13 November 2017, Global – Container shipping freight rates in the spot market have fallen markedly by 4% in the past week and are 5% lower y/y. This is mainly driven by industry oversupply, rather than the lack of trade demand. The head-haul demand growth from Asia to North America and Europe has actually accelerated recently to 10% and 7% y/y respectively. Global container shipping demand has been growing at 4.9% y/y ytd, in line with our forecast for the full year. Although demand growth has slowed to 4.1% y/y lately, it is still at a healthy expansionary pace and exceeds the 1.4% and 3.5% demand growth rates in 2015 and 2016 respectively.
Therefore, unless more capacity is being taken out, the liners’ planned rate hikes in mid-November and early December may meet with limited and short-lived success. Rising bunker fuel prices (which have risen 13% m/m and 30% y/y) will also put more pressure on profit margins if higher fuel surcharges are being offset by discounted underlying freight rates.
Asian container shipping stocks have historically had a negative correlation with the Transpacific and Asia-Europe freight rates, both of which have weakened. The global container shipping industry oversupply could worsen in 2018. Based on our forecasts, the global container shipping net capacity will grow 5.9% y/y in 2018, exceeding our projected demand growth of 4.7%, putting pressure on freight rates and profit margins next year. This could drive container shipping equities, particularly companies with large Transpacific and Asia-Europe trade exposure, lower.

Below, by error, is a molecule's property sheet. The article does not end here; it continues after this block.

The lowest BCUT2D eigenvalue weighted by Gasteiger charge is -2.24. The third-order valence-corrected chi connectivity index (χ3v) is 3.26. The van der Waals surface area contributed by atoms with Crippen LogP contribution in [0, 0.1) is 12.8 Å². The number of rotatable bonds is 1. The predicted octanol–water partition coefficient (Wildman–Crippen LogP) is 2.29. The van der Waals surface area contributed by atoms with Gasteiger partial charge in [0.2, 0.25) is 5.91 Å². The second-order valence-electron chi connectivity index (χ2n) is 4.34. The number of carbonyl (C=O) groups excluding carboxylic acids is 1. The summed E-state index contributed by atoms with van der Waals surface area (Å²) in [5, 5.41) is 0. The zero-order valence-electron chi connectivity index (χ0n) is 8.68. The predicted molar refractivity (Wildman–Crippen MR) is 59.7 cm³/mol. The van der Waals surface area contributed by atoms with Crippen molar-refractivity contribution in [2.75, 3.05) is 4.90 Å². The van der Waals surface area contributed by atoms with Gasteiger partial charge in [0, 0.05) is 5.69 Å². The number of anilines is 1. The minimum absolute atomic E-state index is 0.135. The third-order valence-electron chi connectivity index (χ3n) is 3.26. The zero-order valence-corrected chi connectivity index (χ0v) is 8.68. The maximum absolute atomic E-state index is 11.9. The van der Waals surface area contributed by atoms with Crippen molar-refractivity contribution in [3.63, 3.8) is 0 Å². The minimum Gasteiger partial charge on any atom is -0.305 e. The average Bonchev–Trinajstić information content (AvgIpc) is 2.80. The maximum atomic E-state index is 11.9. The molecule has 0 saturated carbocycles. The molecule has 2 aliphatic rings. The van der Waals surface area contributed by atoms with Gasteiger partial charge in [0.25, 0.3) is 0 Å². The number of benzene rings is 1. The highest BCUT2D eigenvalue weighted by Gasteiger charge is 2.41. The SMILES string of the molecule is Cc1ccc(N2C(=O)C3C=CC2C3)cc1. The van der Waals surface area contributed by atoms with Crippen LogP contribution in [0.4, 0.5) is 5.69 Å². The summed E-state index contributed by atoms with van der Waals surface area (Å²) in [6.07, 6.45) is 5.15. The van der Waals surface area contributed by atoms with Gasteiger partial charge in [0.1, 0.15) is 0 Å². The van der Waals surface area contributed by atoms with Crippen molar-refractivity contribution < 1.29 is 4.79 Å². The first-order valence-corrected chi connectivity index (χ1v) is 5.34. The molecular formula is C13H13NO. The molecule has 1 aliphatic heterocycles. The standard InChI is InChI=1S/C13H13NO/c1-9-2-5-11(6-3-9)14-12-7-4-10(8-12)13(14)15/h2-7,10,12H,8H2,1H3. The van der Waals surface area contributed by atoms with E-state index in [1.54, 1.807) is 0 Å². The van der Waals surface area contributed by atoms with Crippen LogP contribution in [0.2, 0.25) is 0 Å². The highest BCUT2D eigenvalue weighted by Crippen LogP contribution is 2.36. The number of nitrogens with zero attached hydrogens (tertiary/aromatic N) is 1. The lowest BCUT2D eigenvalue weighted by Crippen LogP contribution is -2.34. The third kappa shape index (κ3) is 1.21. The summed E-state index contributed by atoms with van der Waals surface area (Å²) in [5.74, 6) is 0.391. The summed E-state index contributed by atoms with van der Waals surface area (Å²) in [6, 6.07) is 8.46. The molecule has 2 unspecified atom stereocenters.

Listed Asian carriers with the largest capacity exposure to the Transpacific container shipping trade are Kawasaki Kisen Kaisha 9107:JP (55% of total capacity, 1.2x P/B), Mitsui OSK 9104:JP (48%, 0.7x P/B) and Hyundai Merchant Marine 011200:KS (33%, 1.7x P/B).
Listed Asian liners with the largest capacity exposure to the Asia-Europe container shipping trade are Yang Ming Marine 2609:TT (39% of total capacity, 1.1x P/B), Nippon Yusen Kaisha 9101:JP (38%, 0.9x P/B) and Evergreen Marine 2603:TT (32%, 1.1x P/B).
SPOT FREIGHT RATE INDEX WEAKENED IN THE PAST WEEK AFTER THEIR BRIEF RECOVERY FOR 3 WEEKS
The spot freight rate index fell 4% w/w and 5% y/y during the week ending 10th November 2017. Notably, among all the major trade lanes, Transpacific container shipping spot market freight rates fell the most during the week, down 9% w/w and 25% y/y. On the Asia-Europe trade lane, Asia-Europe freight rates also fell 7% w/w and 16% y/y in the spot market.
Chart: Container shipping spot market freight rate index (2014 to 2017)
Chart: Container shipping current spot freight rates growth/decline (10 Nov 2017)
WEAK SPOT MARKET FREIGHT RATES ARE DRIVEN BY SUPPLY, NOT DEMAND
The weaker freight rates are mainly driven by industry oversupply rather than a reflection of weak shipping demand. Therefore, unless global container shipping demand growth accelerates or more capacity is being taken out, the liners’ planned rate hikes in mid-November and early December may meet with limited and short-lived success. This trend is likely to continue into next year.
HEAD-HAUL CONTAINER SHIPPING VOLUME GROWTH FROM ASIA TO LONG-HAUL DESTINATIONS IS STRONGER THAN BEFORE
Transpacific container shipping volume growth from Asia to North America has actually accelerated, rising 10% y/y versus its 9% growth y/y ytd. Similarly, container shipping volume on the Asia-Europe trade lane grew 7% y/y, ahead of its 5% y/y growth ytd.